Sophie Duffy, author of The Generation Game
Angela Readman, Costa Short Story Award winner
Anna Mazzola, author of The Story Keepers and winner of the Edgar Allen Poe award
Isabel Costello, author of Paris, Mon Amour and host of The Literary Sofa blog
Angela Clarke, best-selling author of the Social Media Murders series
Karen Hamilton, author of The Perfect Girlfriend
Helen Irene Young, author of The May Queen
Victoria Richards, journalist and award-winning short story writer
Cath Bore, feminist short story writer and broadcaster


Beauty out of Ashes 

by Katherine Blessan


They talk about compassion fatigue. I’m not sure I know what that means. For me, compassion plus its counterpart anger are fuel for action. When I hear real life stories about situations of social injustice – especially ones that nudge closest to my heart such as the oppression of women or refugees – it frequently inspires me with fictional story ideas. A simple case of life inspiring fiction, and fiction reflecting the reality of the world, yet with the meaning and shape that narrative provides.

‘Sayyida Nanda’ is a case in point; it was inspired by the real-life story that a friend of mine told me about being a child bride. Originally, I was going to write her story as a memoir, but due to my friend’s personal circumstances, this ended up not being ethically appropriate. Yet the imaginary character of Sayyida kept playing in my mind, and a short story was birthed instead; it was spawned out of real life but had its own narrative force.

After my second child was born, I was in a good deal of pain recovering from a tear and episiotomy. Whilst still being unable to sit comfortably, I watched a powerful documentary called The Cruel Cut about female genital mutilation (FGM). On the knife edge of pain myself, I found myself able to relate to the excruciating pain that many girls and women have to suffer against their own will and felt incensed by their suffering. Out of this mixture of documentary information and a lived experience, I wrote a short story about a mother-daughter relationship affected by FGM.

As a writer who touches on social issues, the proudest I feel is hearing that my story has moved readers to action in some way. Four years ago, my debut novel Lydia’s Song (Instant Apostle, 2014), which explores the reality of child-sex trafficking in Cambodia through the lens of hope was published. I am most encouraged by readers who tell me that my novel spurred them on in some way – eg. one lady told me she wanted to go and work and a charity like the one in my novel, which rehabilitates girls who have been rescued from prostitution.

As fiction writers, we cannot and should not write polemics. We are first and foremost story tellers, using words to make beauty out of the world around us. Nevertheless, stories speak powerfully to the human heart about the way life is and frequently fill us with a yearning for the way things should be. So, their function as instruments of change should not be underplayed.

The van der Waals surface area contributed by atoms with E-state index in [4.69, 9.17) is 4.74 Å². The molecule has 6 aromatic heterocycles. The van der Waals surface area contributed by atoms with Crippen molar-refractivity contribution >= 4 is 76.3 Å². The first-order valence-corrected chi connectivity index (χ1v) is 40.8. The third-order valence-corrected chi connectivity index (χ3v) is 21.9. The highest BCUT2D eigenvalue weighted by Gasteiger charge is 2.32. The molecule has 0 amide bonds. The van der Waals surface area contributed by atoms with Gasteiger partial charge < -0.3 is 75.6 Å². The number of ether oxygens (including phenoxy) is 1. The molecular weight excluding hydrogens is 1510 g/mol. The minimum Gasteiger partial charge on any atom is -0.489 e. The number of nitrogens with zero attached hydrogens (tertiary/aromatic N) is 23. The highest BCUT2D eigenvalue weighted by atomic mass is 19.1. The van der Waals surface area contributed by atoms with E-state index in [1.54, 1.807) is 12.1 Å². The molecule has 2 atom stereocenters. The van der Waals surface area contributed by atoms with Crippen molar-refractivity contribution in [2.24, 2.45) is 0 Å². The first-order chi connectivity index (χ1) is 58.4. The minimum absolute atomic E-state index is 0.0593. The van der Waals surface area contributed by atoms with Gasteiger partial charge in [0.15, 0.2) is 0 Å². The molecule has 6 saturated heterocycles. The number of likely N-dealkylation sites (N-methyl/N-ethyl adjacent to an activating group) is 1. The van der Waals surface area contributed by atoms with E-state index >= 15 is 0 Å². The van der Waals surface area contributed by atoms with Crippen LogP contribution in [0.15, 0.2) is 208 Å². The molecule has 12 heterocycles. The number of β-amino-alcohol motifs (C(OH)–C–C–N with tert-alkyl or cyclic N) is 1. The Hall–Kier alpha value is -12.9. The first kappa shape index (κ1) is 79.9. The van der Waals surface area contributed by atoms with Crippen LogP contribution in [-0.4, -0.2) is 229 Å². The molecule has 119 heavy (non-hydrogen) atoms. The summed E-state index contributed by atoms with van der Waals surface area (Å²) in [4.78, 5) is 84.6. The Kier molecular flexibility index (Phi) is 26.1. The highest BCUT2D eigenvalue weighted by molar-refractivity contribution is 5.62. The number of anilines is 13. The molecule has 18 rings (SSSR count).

It is well recognised that Harriet Beecher Stowe’s 1850s novel Uncle Tom’s Cabin had a part to play in the American Civil War. Whilst it was not by any means a direct cause of the war, as a bestselling novel it helped to impact American hearts and minds with the brutality of the system of slavery, and made the public more inclined to support the war against slavery.

So, resist compassion fatigue. Instead, follow current affairs and use the anger that you feel to sear onto the page and forge beauty and purpose out of the ashes of social injustice.



|   About the author   |


Katherine Blessan is the author of Lydia’s Song: The Story of a Child Lost and a Woman Found (Instant Apostle, 2014), a hope-filled story about sextrafficking in Cambodia. As well as writing her second novel, Katherine is a screenwriter and short story writer. She lives in Sheffield with her Indian husband and two children where she works as an English tutor and examiner.

Katherine’s Amazon Author Page    Website   |   Twitter

Retreat West :  Website   |  Twitter 

|   About the Publisher   |


Retreat West Books is an independent press publishing paperback books and ebooks.

Founder, Amanda Saint, is a novelist and short story writer. She’s also a features journalist writing about environmental sustainability and climate change. So all Retreat West Books publications take advantage of digital technology advances and are print-on-demand, in order to make best use of the world’s finite resources.

Retreat West Books is an arm of Amanda’s creative writing business, Retreat West, through which she runs fiction writing retreats, courses and competitions and provides editorial services.

Initially started to publish the anthologies of winning stories in the Retreat West competitions, Retreat West Books is now open for submissions for short story collections, novels and memoirs. Submission info can be found here.